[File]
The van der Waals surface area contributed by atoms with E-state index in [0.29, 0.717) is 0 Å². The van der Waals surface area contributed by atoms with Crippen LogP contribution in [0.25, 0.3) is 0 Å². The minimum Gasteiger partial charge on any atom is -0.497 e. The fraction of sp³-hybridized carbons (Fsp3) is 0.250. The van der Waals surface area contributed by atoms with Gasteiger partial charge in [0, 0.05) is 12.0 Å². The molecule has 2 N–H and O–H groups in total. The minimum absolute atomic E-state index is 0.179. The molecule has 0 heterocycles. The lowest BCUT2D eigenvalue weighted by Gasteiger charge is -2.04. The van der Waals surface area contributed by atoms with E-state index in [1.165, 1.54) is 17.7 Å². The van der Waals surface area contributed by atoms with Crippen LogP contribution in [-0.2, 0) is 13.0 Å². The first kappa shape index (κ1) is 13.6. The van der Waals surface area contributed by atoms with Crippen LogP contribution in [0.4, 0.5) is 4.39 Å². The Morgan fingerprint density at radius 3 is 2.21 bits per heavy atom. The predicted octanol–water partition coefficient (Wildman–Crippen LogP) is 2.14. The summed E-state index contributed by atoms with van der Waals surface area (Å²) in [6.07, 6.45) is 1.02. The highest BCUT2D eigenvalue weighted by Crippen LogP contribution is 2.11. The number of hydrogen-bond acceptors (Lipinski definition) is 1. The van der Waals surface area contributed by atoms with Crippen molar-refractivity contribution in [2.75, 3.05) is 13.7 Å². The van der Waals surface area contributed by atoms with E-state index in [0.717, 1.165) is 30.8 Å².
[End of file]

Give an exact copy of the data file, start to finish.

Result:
The van der Waals surface area contributed by atoms with E-state index in [0.29, 0.717) is 0 Å². The van der Waals surface area contributed by atoms with Crippen LogP contribution in [0.25, 0.3) is 0 Å². The minimum Gasteiger partial charge on any atom is -0.497 e. The fraction of sp³-hybridized carbons (Fsp3) is 0.250. The van der Waals surface area contributed by atoms with Gasteiger partial charge in [0, 0.05) is 12.0 Å². The molecule has 2 N–H and O–H groups in total. The minimum absolute atomic E-state index is 0.179. The molecule has 0 heterocycles. The lowest BCUT2D eigenvalue weighted by Gasteiger charge is -2.04. The van der Waals surface area contributed by atoms with E-state index in [1.165, 1.54) is 17.7 Å². The van der Waals surface area contributed by atoms with Crippen LogP contribution in [-0.2, 0) is 13.0 Å². The first kappa shape index (κ1) is 13.6. The van der Waals surface area contributed by atoms with Crippen LogP contribution in [0.4, 0.5) is 4.39 Å². The Morgan fingerprint density at radius 3 is 2.21 bits per heavy atom. The predicted octanol–water partition coefficient (Wildman–Crippen LogP) is 2.14. The summed E-state index contributed by atoms with van der Waals surface area (Å²) in [6.07, 6.45) is 1.02. The highest BCUT2D eigenvalue weighted by Crippen LogP contribution is 2.11. The number of hydrogen-bond acceptors (Lipinski definition) is 1. The van der Waals surface area contributed by atoms with Crippen molar-refractivity contribution in [2.75, 3.05) is 13.7 Å². The van der Waals surface area contributed by atoms with E-state index in [0.717, 1.165) is 30.8 Å².